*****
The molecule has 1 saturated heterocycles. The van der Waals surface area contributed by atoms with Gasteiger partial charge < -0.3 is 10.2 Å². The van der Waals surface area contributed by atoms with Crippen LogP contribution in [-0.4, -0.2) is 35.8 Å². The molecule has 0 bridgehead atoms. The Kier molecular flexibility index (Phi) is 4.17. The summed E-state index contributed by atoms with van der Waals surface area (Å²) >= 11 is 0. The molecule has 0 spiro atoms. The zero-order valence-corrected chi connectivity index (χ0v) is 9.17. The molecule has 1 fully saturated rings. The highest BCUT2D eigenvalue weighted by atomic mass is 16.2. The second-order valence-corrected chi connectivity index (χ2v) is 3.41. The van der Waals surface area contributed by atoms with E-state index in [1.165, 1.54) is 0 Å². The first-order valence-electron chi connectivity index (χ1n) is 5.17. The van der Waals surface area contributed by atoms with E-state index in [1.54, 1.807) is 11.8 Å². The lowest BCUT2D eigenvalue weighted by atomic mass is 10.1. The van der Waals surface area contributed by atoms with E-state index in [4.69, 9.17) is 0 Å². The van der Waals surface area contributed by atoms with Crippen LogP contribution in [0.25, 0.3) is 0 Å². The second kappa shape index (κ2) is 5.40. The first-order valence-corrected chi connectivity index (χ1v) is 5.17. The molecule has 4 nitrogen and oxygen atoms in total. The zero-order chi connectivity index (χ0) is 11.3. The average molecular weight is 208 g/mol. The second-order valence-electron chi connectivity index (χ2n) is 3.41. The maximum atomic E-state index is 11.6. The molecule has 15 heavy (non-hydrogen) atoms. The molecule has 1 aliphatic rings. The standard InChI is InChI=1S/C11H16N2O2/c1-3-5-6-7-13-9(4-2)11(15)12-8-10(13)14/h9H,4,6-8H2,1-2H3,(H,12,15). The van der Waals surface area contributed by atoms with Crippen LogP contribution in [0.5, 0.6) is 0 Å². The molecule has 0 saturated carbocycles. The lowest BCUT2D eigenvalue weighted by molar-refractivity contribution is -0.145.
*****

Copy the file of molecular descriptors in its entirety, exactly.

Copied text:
The molecule has 1 saturated heterocycles. The van der Waals surface area contributed by atoms with Gasteiger partial charge < -0.3 is 10.2 Å². The van der Waals surface area contributed by atoms with Crippen LogP contribution in [-0.4, -0.2) is 35.8 Å². The molecule has 0 bridgehead atoms. The Kier molecular flexibility index (Phi) is 4.17. The summed E-state index contributed by atoms with van der Waals surface area (Å²) >= 11 is 0. The molecule has 0 spiro atoms. The zero-order valence-corrected chi connectivity index (χ0v) is 9.17. The molecule has 1 fully saturated rings. The highest BCUT2D eigenvalue weighted by atomic mass is 16.2. The second-order valence-corrected chi connectivity index (χ2v) is 3.41. The van der Waals surface area contributed by atoms with E-state index in [1.165, 1.54) is 0 Å². The first-order valence-electron chi connectivity index (χ1n) is 5.17. The van der Waals surface area contributed by atoms with E-state index in [1.54, 1.807) is 11.8 Å². The lowest BCUT2D eigenvalue weighted by atomic mass is 10.1. The van der Waals surface area contributed by atoms with E-state index in [4.69, 9.17) is 0 Å². The van der Waals surface area contributed by atoms with Crippen LogP contribution in [0.25, 0.3) is 0 Å². The second kappa shape index (κ2) is 5.40. The first-order valence-corrected chi connectivity index (χ1v) is 5.17. The molecule has 4 nitrogen and oxygen atoms in total. The zero-order chi connectivity index (χ0) is 11.3. The average molecular weight is 208 g/mol. The second-order valence-electron chi connectivity index (χ2n) is 3.41. The maximum atomic E-state index is 11.6. The molecule has 15 heavy (non-hydrogen) atoms. The molecule has 1 aliphatic rings. The standard InChI is InChI=1S/C11H16N2O2/c1-3-5-6-7-13-9(4-2)11(15)12-8-10(13)14/h9H,4,6-8H2,1-2H3,(H,12,15). The van der Waals surface area contributed by atoms with Crippen LogP contribution in [0.5, 0.6) is 0 Å². The molecule has 0 saturated carbocycles. The lowest BCUT2D eigenvalue weighted by molar-refractivity contribution is -0.145.